I assembled all the undercarriage components with relative ease after sanding off rough mould seams from the white metal. I sprayed everything with enamel steel coloured paint. The tyres were painted black then the Flightpath wheel hubs were glued into place without painting. The silver-nickel looks marvellous. Before connecting the undercarriage I went around the model adding the hundreds of little bits and pieces. These included the missile rails, the tail hook and many drainage or gas outlet vents. I had to be creative to make these. The rounded vents were made from the tips of sidewinder missiles from a 1/32 Mirage kit, the rounded exhaust pipes were made by cutting plastic tubing at 45 degree angles and the other shapes were cut from white plastic sheeting.
The best parts from the Flightpath set are the ventral strakes, which look far better than ones made from plastic sheet. I had some troubles cleaning up the join line but when done they truly lift the model. Another wonderful series of parts from the update set is the detail provided for the inside of the undercarriage doors. The doors are a major feature of the Lightning when sitting on the ground and the very thin silver-nickel components with rivets look really superb.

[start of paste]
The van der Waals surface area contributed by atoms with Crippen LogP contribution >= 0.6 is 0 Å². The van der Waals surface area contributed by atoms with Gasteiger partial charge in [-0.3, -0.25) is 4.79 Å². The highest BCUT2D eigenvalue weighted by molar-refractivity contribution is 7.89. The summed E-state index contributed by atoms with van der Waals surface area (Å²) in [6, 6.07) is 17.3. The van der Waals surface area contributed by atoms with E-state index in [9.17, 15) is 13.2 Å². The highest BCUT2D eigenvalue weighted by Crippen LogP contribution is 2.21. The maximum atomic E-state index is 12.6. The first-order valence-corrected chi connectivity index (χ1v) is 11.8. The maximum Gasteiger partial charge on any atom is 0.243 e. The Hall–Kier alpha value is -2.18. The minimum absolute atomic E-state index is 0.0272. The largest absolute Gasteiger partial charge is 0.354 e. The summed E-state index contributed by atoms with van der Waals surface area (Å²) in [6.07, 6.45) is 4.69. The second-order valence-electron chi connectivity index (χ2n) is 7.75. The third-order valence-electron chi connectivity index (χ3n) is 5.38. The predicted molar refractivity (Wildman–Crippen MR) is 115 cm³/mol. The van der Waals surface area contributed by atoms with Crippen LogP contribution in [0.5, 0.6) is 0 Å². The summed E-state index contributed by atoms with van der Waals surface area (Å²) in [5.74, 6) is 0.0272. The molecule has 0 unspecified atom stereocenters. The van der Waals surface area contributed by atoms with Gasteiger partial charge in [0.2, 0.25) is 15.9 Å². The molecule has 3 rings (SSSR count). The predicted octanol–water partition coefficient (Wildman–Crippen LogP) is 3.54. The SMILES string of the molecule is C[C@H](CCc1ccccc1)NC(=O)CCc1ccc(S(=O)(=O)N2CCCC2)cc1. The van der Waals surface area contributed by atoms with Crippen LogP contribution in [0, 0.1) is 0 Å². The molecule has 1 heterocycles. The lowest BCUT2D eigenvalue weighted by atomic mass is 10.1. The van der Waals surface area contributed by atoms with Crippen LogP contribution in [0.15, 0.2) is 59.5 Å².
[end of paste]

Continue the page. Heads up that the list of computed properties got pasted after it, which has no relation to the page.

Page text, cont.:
With construction complete, it was time for paint. I had quickly decided to go for an F6 because the F2A requires some extra construction and I simply couldn't face any more! Long before buying the kit I knew I wanted a camouflaged bird, so No 11 squadron it was. The scheme is extra dark sea grey and dark green upper surfaces and metallic lower surfaces. I used SNJ to spray the lower surfaces. After the first few coats you see every single scratch, but this gives you the opportunity to gently sand them all away with very fine wet and dry. Once done I sprayed again and sorted out any final scratches. Then a final coat gives you a perfect finish. The upper surfaces (and wrap-around under the wing leading edges) were sprayed grey using acrylic paint and final scratch marks sanded out. Another coat of grey gave a perfect surface. I then masked the complex camouflage shapes and sprayed with acrylic dark green, being careful to point away from the mask edges. I then masked the metal lower surfaces and sprayed Tamiya clear onto the upper surfaces. Decal application was tricky. The walkways were a nightmare and I would certainly spray these if I did it again. The main decals went on quite well and responded to decal solutions. I mixed some white glue with water and applied it under most decals to make sure the decals were secure. Decals were placed directly on the silver under-surfaces without need for clear coats. Once completed, I sprayed a last clear coat on the upper surfaces and then sprayed several flat coats over the entire model. In places I added either a drop of black or brown to the dull coat to blend things together and start the weathering process. Weathering was completed by spraying dark grey in places and by using pastels. I did not outline the panel lines, as is so popular, because the subtle lines that Frank Brown built into the kit look absolutely in-scale after general weathering.